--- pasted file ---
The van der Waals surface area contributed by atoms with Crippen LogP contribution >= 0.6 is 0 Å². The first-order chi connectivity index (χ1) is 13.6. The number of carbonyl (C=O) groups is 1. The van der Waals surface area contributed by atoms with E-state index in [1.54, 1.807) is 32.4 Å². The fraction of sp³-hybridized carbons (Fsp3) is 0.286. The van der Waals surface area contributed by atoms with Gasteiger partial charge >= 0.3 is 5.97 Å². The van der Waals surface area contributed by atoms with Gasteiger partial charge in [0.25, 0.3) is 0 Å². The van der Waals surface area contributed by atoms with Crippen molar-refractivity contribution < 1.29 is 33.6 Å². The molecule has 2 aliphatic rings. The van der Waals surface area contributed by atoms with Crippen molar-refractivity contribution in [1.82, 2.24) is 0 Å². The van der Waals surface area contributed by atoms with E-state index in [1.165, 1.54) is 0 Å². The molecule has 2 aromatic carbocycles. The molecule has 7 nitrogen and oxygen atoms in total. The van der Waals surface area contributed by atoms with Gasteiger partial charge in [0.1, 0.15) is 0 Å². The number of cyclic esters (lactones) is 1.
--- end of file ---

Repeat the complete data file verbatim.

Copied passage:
The van der Waals surface area contributed by atoms with Crippen LogP contribution >= 0.6 is 0 Å². The first-order chi connectivity index (χ1) is 13.6. The number of carbonyl (C=O) groups is 1. The van der Waals surface area contributed by atoms with E-state index in [1.54, 1.807) is 32.4 Å². The fraction of sp³-hybridized carbons (Fsp3) is 0.286. The van der Waals surface area contributed by atoms with Gasteiger partial charge >= 0.3 is 5.97 Å². The van der Waals surface area contributed by atoms with Gasteiger partial charge in [0.25, 0.3) is 0 Å². The van der Waals surface area contributed by atoms with Crippen molar-refractivity contribution < 1.29 is 33.6 Å². The molecule has 2 aliphatic rings. The van der Waals surface area contributed by atoms with Crippen molar-refractivity contribution in [1.82, 2.24) is 0 Å². The van der Waals surface area contributed by atoms with E-state index in [1.165, 1.54) is 0 Å². The molecule has 2 aromatic carbocycles. The molecule has 7 nitrogen and oxygen atoms in total. The van der Waals surface area contributed by atoms with Gasteiger partial charge in [0.1, 0.15) is 0 Å². The number of cyclic esters (lactones) is 1.